Lamborghini Jalpa P350 GTS ~ 1981-88
After the fantastic financial flop of the 1973 entry level Lamborghini Urraco, which was later on restyled as the 1976 Silhouette, Lamborghini, under new Swiss owners since 1980 with the Mimran brothers, decided to reintroduce the Silhouette for obvious economical reasons as the Lamborghini Jalpa P350 GTS in 1981.
After Paolo Stanzani’s departure, Giulio Alfredi, the head engineer at Maserati from 1953 to 1973, was recruited and given the responsibility to mechanically update the Silhouette while Bertone would refresh its looks and build the Jalpa. The underpinnings of this “new” bull breed named Jalpa were the same, aside from an updated MacPherson independent suspension and beefier ventilated brakes all around.
If the transformation from the Urraco to the Silhouette had been cleverly done, thus almost suggesting a new model, the transformation from the Silhouette to the Jalpa was visually more evolutionary than revolutionary. The front-end with its small pop-up headlights had the same flavor as the Silhouette, aside from the reworked front spoiler. The flared wheel arches grew in size but they merged more smoothly into the fenders, and as the Silhouette the Jalpa had a “Targa” roof panel as standard that could be lodged behind the seats. As in the silhouette the rear air scoops on the rear buttresses were smaller and finished in black like the panel roof. The rear rectangular lights were also taken from the Silhouette and as the 80’s savage and wild fashion emerged, a big rear wing “a la Countach” was available on the option list. At the back the traditional Italian quad-exhaust system was fitted under the rear black bumper and to finish it all a new set of 16 inch OZ Racing alloy wheels completed the Jalpa.
Inside the Jalpa a new squared-out dashboard more in tune with the 80’s excess style displayed a big black plastic binnacle sectioned into cubicles where dials were deeply encased. A small center console received the same stacked up two round air vents as in the Silhouette, and the gear lever exposed metal gate reassured you that you were seated in a true Italian exotic.
Head engineer Giulio Alfredi enlarged the 90˚, quad-cam V8 created by Stanzani to 3.5 liter (213 cu in). The V8 started its life as a 2.5 liter (150 cu in) in the Urraco, then grew to a 3 liter (183 cu in) in 1974. They respectively developed 220 hp, and 260 hp for the Silhouette who also received the 3 liter V8 in 1976. The mid-rear transversal 3.5 liter V8 now “only” developed 255 hp at 7000 rpm, but the torque went from 201 to 231 ft lb at 3500 rpm, which helped to propel the Jalpa to 60 mph from a standstill in 6 seconds against the 6.5 seconds achieved by the Silhouette. Sadly due to an increased weight of 595 lb (270 kg) the top speed was lower than the previous model with only 145 mph (234 km/h). And while the driving position was off as usual for an Italian car of this era, the Jalpa was practical and tractable in town as long as the windshield’s light reflections didn’t make you crash into parked cars.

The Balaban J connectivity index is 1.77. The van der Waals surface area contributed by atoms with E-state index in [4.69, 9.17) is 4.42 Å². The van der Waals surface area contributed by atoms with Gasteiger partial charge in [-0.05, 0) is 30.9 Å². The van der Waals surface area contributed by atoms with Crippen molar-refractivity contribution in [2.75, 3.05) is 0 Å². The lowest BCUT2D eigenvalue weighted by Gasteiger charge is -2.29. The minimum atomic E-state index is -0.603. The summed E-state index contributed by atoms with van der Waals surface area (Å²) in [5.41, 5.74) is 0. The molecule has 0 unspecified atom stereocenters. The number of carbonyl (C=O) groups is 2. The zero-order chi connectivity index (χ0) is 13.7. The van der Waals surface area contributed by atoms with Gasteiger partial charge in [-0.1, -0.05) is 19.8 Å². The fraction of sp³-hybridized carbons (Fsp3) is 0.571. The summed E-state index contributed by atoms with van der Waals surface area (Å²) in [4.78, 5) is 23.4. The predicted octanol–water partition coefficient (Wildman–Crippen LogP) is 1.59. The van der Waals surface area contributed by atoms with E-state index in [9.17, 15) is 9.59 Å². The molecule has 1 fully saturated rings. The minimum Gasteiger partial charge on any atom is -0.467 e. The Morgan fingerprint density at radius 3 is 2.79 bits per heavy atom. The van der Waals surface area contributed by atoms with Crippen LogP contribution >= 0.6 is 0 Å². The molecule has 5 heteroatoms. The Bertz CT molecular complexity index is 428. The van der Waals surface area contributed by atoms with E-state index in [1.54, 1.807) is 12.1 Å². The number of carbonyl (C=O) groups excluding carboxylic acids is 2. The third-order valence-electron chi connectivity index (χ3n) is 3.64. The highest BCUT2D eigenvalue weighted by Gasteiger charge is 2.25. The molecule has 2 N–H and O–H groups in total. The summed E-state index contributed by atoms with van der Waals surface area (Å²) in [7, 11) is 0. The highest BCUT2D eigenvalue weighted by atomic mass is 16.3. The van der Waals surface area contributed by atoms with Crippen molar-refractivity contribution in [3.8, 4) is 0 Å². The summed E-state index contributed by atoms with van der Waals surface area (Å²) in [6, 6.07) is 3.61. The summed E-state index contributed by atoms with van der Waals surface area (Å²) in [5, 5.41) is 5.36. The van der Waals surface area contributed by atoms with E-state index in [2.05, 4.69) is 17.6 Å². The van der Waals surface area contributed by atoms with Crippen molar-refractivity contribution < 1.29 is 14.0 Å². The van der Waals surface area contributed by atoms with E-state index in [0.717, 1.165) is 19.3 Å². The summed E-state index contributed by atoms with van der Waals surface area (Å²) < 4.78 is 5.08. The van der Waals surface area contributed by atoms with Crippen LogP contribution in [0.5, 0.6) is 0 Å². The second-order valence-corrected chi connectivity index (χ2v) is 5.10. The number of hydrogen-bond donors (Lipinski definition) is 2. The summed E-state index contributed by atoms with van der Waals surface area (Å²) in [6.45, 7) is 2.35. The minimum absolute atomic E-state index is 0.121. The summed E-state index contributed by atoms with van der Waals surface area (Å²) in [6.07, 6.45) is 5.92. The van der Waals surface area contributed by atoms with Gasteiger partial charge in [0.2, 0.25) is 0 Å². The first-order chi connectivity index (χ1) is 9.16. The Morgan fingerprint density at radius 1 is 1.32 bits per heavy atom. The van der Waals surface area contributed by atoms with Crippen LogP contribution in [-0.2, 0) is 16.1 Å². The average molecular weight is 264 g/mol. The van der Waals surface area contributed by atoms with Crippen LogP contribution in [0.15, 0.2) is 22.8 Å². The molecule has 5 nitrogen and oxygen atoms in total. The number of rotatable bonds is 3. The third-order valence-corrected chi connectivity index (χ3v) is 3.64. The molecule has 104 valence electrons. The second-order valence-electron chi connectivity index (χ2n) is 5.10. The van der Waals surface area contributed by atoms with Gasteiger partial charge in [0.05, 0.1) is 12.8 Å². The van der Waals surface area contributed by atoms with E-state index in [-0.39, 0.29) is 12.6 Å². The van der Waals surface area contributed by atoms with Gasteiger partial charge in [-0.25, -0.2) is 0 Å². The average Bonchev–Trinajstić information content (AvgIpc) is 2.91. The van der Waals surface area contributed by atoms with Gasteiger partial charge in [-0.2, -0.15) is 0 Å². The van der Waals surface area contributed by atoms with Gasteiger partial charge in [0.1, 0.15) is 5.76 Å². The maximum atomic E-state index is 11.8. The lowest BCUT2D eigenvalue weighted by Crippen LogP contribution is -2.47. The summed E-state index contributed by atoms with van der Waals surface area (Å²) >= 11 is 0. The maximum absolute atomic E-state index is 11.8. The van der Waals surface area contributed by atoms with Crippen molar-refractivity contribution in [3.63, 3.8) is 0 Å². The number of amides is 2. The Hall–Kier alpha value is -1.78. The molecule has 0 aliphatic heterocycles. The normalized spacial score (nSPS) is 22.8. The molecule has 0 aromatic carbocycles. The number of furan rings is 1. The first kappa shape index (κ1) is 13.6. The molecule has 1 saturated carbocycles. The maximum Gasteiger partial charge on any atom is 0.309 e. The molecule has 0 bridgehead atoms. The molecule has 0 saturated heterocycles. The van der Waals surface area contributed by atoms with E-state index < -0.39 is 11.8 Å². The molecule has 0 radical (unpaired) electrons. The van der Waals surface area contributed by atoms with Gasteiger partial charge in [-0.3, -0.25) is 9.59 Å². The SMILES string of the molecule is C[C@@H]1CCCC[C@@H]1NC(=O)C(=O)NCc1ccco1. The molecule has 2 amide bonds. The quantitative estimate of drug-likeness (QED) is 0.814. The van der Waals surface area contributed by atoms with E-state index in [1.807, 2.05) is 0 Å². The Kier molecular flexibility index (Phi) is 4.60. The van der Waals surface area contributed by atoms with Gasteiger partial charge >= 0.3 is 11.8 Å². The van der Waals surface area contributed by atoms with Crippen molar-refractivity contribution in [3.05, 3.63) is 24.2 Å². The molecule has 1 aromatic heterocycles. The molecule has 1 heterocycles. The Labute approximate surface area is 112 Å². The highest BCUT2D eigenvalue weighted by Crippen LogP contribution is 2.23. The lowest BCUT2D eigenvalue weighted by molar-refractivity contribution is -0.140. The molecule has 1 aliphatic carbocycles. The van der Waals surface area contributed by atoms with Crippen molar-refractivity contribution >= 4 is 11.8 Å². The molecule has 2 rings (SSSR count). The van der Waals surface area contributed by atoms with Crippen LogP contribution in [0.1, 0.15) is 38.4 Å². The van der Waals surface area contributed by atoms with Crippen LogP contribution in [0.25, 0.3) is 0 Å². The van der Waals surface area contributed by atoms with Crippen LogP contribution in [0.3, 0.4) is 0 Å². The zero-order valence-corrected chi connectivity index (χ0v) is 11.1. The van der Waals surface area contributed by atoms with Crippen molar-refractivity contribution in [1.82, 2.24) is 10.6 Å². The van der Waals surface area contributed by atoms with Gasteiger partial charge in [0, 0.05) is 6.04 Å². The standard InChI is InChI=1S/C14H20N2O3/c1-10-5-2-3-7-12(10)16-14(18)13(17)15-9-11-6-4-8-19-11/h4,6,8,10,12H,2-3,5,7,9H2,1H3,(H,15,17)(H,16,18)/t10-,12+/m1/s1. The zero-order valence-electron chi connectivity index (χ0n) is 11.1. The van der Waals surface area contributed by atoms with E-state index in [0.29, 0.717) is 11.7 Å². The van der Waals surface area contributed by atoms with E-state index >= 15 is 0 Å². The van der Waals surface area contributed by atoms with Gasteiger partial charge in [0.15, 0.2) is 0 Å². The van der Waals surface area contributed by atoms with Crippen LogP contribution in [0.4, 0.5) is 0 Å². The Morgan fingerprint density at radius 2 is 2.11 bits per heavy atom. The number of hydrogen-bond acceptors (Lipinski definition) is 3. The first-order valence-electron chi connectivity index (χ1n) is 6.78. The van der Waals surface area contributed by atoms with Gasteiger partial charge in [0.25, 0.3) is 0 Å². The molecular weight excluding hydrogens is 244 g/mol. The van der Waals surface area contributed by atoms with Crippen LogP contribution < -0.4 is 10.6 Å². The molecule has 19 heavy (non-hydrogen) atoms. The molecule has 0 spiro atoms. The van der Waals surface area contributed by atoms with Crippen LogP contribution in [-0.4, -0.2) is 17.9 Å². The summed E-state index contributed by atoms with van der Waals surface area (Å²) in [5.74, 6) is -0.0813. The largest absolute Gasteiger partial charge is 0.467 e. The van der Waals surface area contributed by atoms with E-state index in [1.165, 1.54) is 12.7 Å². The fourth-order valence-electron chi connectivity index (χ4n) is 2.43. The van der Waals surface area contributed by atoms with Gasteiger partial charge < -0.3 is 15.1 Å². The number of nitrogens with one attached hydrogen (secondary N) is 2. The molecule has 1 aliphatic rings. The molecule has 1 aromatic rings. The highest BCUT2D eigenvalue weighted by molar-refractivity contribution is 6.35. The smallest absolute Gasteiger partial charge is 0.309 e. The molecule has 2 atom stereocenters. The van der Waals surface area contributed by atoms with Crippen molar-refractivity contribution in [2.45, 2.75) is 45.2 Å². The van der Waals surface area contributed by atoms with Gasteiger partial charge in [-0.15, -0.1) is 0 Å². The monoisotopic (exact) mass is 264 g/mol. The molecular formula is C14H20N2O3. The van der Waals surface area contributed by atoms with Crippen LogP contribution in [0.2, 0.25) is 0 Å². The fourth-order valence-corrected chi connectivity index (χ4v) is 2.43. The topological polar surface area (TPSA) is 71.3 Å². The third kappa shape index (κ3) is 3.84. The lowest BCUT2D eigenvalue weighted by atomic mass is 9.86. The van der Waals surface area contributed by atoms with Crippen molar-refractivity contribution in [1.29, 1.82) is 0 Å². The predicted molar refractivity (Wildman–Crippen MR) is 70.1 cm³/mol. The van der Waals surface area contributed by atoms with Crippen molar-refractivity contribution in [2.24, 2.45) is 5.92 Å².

In 1984 the Jalpa received a few updates with a color coded “Targa” top roof, and buttress air intakes. At the back the rear tail lights remained rectangular, but a two round pattern brought the Jalpa a little closer to the fast selling Ferrari 308s.
Even with good looks and a luxurious brand name attached to it, the Lamborghini Jalpa never sold out as expected, and was pulled out of production by its new owner Chrysler in 1988 after only 410 Jalpas were built. Chrysler bought Lamborghini in 1987 from the Mimran brothers and didn’t want to rain on the Countach’s parade, so the spotlight was left to the wall poster star of the 80’s.
|Model/Year||Lamborghini Jalpa P350 GTS
|Engine Type||Mid-rear Transversal
All alloy V8 @ 90˚, DOHC. 2V/16V
|Capacity||3485 cc / 213 cu in|
|Fuel Feed||4 Weber 42 DCNF carb.|
|Power||255 hp @ 7000 rpm|
|Torque||231 lb-ft @ 3500 rpm
|Transmission||5 speed - RWD|
|Top Speed||145 mph - 234 km/h|
|"0-60" mph - 0-100 km/h||6 sec|
|Weelbase||2451 mm / 96.5 in|
|Front Suspension||MacPherson Struts, Coil Springs
Tube Shocks, Anti-roll Bar
|Rear Suspension||MacPherson Struts, Coil Springs
Tube Shocks, Anti-roll Bar
|Brakes||Ventilated Disc all around|
|Steering||Rack & Pinion|
|Weight||3329 lb / 1510 kg|
|Country of Origin||Italy|